Remember Sandler Rule #7? You don’t have to like prospecting; you just have to do it.Make a plan for more activity that covers 5 key areas so you can make effective warm and cold calls: direct marketing (emails/twitter/snail mail), cold calling, networking contacts made, referrals and business introductions.

    In particular, make sure you are booked into those networking meetings that do take place in the summer. Are there some new ones to attend? In addition to networking, make sure you are giving and asking for referrals and that you arrange and receive good quality targeted business introductions because they’ll deliver higher closing rates than colder calls.

    1. Watch out for signs of procrastination and excuse-making.
      Stop any self sabotage and set the example by sustaining the same level of intensity and action that you had in the spring. Catch delaying tactics early on in yourself and your team and you break or prevent a cycle of summertime blues.
    2. Be accountable.
      Help your salespeople manage their time by committing to setting behavioural goals daily and weekly. Those behavioural goals must include prospecting activities. Make commitments yourself – and share them with your team, your accountability partner (you do have one, don’t you?) and your Sandler trainer. Having commitments written in your cookbook is the number one way to manage your time effectively and be successful.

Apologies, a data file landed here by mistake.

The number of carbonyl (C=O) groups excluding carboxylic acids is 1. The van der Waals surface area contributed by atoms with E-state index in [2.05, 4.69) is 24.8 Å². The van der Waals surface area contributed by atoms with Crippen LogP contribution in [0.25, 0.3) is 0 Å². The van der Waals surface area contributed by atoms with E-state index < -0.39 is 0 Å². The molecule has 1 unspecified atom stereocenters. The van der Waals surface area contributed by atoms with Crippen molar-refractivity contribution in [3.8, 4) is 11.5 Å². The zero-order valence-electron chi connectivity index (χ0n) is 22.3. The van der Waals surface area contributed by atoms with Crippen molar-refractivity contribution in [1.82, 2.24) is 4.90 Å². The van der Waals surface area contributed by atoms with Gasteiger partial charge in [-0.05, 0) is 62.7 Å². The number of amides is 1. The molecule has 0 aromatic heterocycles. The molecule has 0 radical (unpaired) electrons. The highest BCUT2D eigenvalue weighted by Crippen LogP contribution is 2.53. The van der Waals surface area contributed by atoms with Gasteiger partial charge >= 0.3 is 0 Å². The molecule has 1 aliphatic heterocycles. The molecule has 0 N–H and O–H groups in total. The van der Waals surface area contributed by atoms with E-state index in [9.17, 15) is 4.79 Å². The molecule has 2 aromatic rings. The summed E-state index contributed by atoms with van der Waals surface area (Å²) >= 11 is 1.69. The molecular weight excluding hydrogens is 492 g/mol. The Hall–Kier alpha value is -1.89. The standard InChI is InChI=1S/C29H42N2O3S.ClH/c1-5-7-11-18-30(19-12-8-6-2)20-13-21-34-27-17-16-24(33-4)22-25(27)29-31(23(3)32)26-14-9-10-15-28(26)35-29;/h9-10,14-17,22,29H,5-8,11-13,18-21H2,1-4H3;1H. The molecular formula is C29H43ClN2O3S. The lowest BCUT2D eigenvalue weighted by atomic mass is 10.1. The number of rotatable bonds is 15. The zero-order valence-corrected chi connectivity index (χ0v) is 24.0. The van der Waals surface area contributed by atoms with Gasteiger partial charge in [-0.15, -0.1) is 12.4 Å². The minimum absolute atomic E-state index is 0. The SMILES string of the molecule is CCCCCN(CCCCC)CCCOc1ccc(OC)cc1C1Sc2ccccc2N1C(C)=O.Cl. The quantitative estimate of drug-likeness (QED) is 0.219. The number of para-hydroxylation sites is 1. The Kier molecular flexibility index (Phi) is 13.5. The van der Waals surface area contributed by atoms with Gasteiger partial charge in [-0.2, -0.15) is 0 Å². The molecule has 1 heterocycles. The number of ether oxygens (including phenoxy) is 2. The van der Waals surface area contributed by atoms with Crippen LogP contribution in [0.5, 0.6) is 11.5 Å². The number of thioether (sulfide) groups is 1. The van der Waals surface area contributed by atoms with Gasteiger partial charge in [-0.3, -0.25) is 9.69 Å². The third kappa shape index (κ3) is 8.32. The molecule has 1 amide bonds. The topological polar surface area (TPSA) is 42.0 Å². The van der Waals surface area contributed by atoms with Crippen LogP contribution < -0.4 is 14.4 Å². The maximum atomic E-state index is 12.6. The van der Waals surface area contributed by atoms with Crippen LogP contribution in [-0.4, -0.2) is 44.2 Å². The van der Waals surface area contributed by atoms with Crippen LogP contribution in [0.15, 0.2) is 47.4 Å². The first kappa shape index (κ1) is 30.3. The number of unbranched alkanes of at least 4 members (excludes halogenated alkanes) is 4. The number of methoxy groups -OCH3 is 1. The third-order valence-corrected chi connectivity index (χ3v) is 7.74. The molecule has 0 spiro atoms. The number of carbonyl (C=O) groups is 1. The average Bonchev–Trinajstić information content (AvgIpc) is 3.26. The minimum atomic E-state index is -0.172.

3. Celebrate.
      Have your team share success stories about the goals they developed, achieved and turned into best practice. Sales team meetings shouldn’t focus on big sticks and failures – use them to identify how to succeed and recognising the accomplishments. Deal with any performance issues one on one. With the team, celebrate getting the calls completed. Acknowledge the appointments made. Create and some new and unexpected ways to celebrate achievements and new habits. Make it fun.

    So this summer, sort out any old beliefs about summer slumps and keep up the momentum so that you can have a good holiday yourself and you and your team have a happy hot summer at work prospecting and converting leads into new and repeat business.

    Ermine Amies

    Ermine Amies

    Ermine Amies runs Sandler Training in East Anglia with monthly Master Classes in Norwich